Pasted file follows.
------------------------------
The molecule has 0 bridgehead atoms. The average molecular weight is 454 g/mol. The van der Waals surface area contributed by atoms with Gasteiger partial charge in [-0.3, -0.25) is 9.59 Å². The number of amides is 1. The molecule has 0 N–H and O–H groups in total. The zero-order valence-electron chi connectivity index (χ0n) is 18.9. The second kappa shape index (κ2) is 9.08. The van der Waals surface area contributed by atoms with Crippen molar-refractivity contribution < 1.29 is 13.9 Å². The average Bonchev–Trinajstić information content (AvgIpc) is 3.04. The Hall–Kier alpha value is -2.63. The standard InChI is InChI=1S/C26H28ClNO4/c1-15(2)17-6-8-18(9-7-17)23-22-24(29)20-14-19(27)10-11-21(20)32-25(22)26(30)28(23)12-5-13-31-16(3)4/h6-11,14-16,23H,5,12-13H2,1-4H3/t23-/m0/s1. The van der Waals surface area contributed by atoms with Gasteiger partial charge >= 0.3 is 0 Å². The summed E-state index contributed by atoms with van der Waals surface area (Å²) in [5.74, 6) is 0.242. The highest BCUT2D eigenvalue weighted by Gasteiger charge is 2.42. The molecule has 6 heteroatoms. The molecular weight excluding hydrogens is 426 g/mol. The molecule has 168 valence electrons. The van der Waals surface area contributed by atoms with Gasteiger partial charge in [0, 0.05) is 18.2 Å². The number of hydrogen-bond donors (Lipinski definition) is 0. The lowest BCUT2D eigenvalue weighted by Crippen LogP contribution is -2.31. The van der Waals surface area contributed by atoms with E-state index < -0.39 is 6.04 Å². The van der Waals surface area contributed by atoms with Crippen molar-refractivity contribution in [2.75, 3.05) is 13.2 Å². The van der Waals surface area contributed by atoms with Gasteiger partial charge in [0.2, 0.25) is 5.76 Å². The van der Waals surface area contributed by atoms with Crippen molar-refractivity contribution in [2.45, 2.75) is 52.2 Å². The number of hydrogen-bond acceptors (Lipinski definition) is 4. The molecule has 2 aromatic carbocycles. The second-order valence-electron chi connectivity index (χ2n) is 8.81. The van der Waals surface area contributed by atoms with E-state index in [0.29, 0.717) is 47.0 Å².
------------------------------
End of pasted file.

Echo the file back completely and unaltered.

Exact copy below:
The molecule has 0 bridgehead atoms. The average molecular weight is 454 g/mol. The van der Waals surface area contributed by atoms with Gasteiger partial charge in [-0.3, -0.25) is 9.59 Å². The number of amides is 1. The molecule has 0 N–H and O–H groups in total. The zero-order valence-electron chi connectivity index (χ0n) is 18.9. The second kappa shape index (κ2) is 9.08. The van der Waals surface area contributed by atoms with Crippen molar-refractivity contribution < 1.29 is 13.9 Å². The average Bonchev–Trinajstić information content (AvgIpc) is 3.04. The Hall–Kier alpha value is -2.63. The standard InChI is InChI=1S/C26H28ClNO4/c1-15(2)17-6-8-18(9-7-17)23-22-24(29)20-14-19(27)10-11-21(20)32-25(22)26(30)28(23)12-5-13-31-16(3)4/h6-11,14-16,23H,5,12-13H2,1-4H3/t23-/m0/s1. The van der Waals surface area contributed by atoms with Gasteiger partial charge >= 0.3 is 0 Å². The summed E-state index contributed by atoms with van der Waals surface area (Å²) in [5.74, 6) is 0.242. The highest BCUT2D eigenvalue weighted by Gasteiger charge is 2.42. The molecule has 6 heteroatoms. The molecular weight excluding hydrogens is 426 g/mol. The molecule has 168 valence electrons. The van der Waals surface area contributed by atoms with Gasteiger partial charge in [0, 0.05) is 18.2 Å². The number of hydrogen-bond donors (Lipinski definition) is 0. The lowest BCUT2D eigenvalue weighted by Crippen LogP contribution is -2.31. The van der Waals surface area contributed by atoms with E-state index < -0.39 is 6.04 Å². The van der Waals surface area contributed by atoms with Crippen molar-refractivity contribution in [2.75, 3.05) is 13.2 Å². The van der Waals surface area contributed by atoms with Gasteiger partial charge in [0.2, 0.25) is 5.76 Å². The van der Waals surface area contributed by atoms with Crippen molar-refractivity contribution in [2.45, 2.75) is 52.2 Å². The number of hydrogen-bond acceptors (Lipinski definition) is 4. The molecule has 2 aromatic carbocycles. The second-order valence-electron chi connectivity index (χ2n) is 8.81. The van der Waals surface area contributed by atoms with E-state index in [0.29, 0.717) is 47.0 Å².